FIGURE 13. Yujin
78 SERVO 04.2013
Toys are unique — especially electrically driven or electronic toys.
A toy robot arm might have five axes of motion, whereas an industrial
robot with similar capabilities might cost $20,000. The toy industry
can accomplish some amazing feats of technology at 0.1% the cost of
a similar industrial product. Look at toy cars and toy tanks for the
rubber tires and treads that will cost a lot less than products at a
robot store. Another area of interest is standup ‘Razor’ type scooters
with electric drives. Figure 9 shows a simple hacked kid’s scooter
motor/wheel drive system. Many operate from six or 12 volt SLA
batteries that are available everywhere.
Figure 10 shows a souped-up scooter motor from the
hackaday.com site that runs at 1,480 watts from a 33 volt lithium-ion
battery bank. Complete kid’s riding cars are great for large-sized
robots and they already have the drive system pre-installed. Don’t
ignore bicycles for the chains, gears, and even smaller tires for robots.
Automobile, RV, and Marine
The best items that I have found in these types of stores are the
electric window motors, electric seat motors, and electric door latch
actuators. Since cars operate from 12 VDC, most items are ready-made for robots. Car type wiring is usually stranded and far better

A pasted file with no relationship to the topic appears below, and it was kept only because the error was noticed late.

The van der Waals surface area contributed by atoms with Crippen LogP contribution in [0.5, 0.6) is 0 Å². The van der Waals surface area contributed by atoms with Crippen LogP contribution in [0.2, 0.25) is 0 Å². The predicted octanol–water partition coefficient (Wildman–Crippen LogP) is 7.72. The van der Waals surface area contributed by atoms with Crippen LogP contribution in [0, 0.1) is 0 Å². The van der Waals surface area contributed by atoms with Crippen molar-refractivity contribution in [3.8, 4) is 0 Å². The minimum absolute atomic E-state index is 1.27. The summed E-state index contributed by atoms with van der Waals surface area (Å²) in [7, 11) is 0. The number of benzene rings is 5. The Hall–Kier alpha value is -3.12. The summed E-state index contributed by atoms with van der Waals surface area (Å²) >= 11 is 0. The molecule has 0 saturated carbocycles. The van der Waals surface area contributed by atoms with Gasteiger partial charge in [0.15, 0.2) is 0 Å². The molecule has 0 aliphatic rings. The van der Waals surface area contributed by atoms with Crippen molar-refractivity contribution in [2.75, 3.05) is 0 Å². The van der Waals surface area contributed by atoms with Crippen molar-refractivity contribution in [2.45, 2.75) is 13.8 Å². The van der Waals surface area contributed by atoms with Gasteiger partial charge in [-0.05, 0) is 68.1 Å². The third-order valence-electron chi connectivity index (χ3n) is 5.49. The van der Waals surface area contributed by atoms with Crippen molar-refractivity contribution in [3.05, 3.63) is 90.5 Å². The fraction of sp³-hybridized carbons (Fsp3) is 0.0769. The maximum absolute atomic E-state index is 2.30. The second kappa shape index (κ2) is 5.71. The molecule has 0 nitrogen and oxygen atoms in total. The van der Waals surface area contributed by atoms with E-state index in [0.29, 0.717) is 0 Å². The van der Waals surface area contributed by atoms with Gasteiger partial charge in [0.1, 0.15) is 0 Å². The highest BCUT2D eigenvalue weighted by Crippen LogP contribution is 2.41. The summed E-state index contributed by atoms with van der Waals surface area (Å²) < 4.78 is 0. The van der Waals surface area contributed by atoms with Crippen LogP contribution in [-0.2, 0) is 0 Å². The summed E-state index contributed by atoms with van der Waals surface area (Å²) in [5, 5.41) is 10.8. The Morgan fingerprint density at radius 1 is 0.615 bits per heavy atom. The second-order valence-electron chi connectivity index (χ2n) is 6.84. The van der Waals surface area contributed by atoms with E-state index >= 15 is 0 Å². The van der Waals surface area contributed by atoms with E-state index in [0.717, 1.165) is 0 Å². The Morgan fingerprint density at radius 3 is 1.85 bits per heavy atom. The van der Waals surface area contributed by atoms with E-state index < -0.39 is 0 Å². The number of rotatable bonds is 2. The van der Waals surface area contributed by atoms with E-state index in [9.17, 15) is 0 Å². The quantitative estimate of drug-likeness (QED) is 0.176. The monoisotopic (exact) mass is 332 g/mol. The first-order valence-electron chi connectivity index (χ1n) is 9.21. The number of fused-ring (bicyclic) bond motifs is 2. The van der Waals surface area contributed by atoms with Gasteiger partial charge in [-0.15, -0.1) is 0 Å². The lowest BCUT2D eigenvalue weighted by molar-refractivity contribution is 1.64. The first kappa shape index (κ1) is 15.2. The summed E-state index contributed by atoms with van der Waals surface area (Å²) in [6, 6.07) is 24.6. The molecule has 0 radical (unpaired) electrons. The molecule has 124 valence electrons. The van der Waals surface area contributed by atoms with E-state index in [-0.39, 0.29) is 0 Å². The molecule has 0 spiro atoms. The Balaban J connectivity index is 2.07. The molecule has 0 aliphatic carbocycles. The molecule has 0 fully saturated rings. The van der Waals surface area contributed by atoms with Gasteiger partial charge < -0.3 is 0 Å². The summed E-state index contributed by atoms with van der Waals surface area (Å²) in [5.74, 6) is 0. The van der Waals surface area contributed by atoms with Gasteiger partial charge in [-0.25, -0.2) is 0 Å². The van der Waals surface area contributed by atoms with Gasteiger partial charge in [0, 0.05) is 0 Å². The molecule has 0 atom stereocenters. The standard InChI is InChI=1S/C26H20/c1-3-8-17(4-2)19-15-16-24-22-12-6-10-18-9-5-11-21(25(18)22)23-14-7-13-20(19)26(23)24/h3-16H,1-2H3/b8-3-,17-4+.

than solid house wiring for robots. Fuses and fuse holders, watertight
RV connectors, and trailer parts are good for robots.
Marine stores also have brass and plastic brackets and mounts
that work nicely in robots. Even used (or new) electric trolling motors
make great water-borne robot propulsion units, but be careful when
using them below a few feet as they are not made for submarines or
Other Good Sources of Robot Parts
Surplus computer stores have many neat robot parts hidden in
old printers. Stepper and DC motors, toothed belts and pulleys, shafts,
bearings, rubber rollers, and some good brackets of all types can be
found for an hour’s worth of disassembly time. Larger office machines
and copiers have even bigger robot parts such as chain and sprocket
drives, motors, toothed and smooth belts and pulleys, and all sorts of
Avoid buying many gears unless you have a good way to
position the gears within an accuracy of a thousandth of an inch.
Use timing belts, instead. Many computer places will gladly give you
old printers that they would have had to pay to haul off. Goodwill
and thrift stores are also a great source of potential robot parts.
Medical and dental machines can offer a wealth of parts, if you
are lucky enough to find some old equipment. Positionable arms to
move x-ray heads or other sensors make good robot arms. Rack and
pinion drives for exam tables are great for robots. Large syringes —
unused — make great one-way hydraulic cylinders for experimental
Security equipment is often used for sensors for robots. PIR
sensors, CCD cameras, mounting brackets and enclosures, DC and RF
wiring, and even pan and tilt mounts for TV cameras are great for
robots. Old style satellite dish or RV trailer linear actuators make